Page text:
The Chilling Facts
Edition: July 2001 - Vol 9 Number 07
As many as 50 million Americans six years of age and older have high blood pressure - or hypertension - according to the American Heart Association. Of these people, only 68.4 percent are aware they have the disease. And, only 27.4 percent of hypertensive individuals receive substantial medical therapy. While the cause of most cases of hypertension is unknown, and the disease often has no symptoms, it is essential that patients receive regular monitoring and screening.
A common precursor to heart attack, stroke and kidney failure, high blood pressure was directly responsible for the deaths of 42,565 Americans in 1997. It contributed to the deaths of nearly 210,000 others, according to the National Health and Nutritional Examination Survey conducted between 1988 and 1994.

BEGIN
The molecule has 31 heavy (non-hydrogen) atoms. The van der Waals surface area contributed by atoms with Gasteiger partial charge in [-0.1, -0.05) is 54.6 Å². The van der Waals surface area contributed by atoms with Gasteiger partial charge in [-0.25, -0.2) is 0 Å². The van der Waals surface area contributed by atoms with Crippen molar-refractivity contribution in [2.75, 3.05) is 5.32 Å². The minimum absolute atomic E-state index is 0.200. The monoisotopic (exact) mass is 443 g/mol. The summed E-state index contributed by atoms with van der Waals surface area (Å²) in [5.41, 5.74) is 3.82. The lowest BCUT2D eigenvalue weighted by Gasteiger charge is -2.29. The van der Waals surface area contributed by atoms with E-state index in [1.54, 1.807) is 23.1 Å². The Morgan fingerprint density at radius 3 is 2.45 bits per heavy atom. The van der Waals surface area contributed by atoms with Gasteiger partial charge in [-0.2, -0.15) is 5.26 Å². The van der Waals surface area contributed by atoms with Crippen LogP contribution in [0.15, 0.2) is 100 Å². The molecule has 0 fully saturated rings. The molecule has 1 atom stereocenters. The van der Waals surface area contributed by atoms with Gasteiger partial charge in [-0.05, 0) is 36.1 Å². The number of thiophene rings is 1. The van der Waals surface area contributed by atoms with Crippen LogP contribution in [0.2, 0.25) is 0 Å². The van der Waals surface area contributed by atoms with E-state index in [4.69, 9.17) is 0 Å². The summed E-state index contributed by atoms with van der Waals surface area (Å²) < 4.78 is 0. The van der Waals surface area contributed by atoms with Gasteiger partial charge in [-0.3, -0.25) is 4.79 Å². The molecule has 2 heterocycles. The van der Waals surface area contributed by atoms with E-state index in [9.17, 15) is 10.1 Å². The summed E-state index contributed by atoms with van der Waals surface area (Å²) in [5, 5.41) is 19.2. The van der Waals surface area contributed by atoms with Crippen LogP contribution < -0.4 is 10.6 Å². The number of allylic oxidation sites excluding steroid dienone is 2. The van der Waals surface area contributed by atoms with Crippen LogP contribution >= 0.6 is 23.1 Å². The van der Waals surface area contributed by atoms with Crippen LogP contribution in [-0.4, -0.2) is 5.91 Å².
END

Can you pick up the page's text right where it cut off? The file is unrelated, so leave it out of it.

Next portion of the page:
High blood pressure can be controlled, usually through exercise, maintaining a healthy diet, and by not smoking. Medication may also be necessary to reduce or control blood pressure, as well as following a low fat, low salt diet and limiting alcohol intake.
For more information on high blood pressure disease, visit the American Heart Association website at www.americanheart.org.
American Heart Association Recommedation for Normal Blood Pressure Range
|Blood Pressure (mm Hg)||Optimal||Normal||High Normal||Hypertension|
|Systolic (top number)||Less than 120||Less than 130||130-139||140 or higher|
|Diastolic (bottom number)||Less than 80||Less than 85||85-89||90 or higher|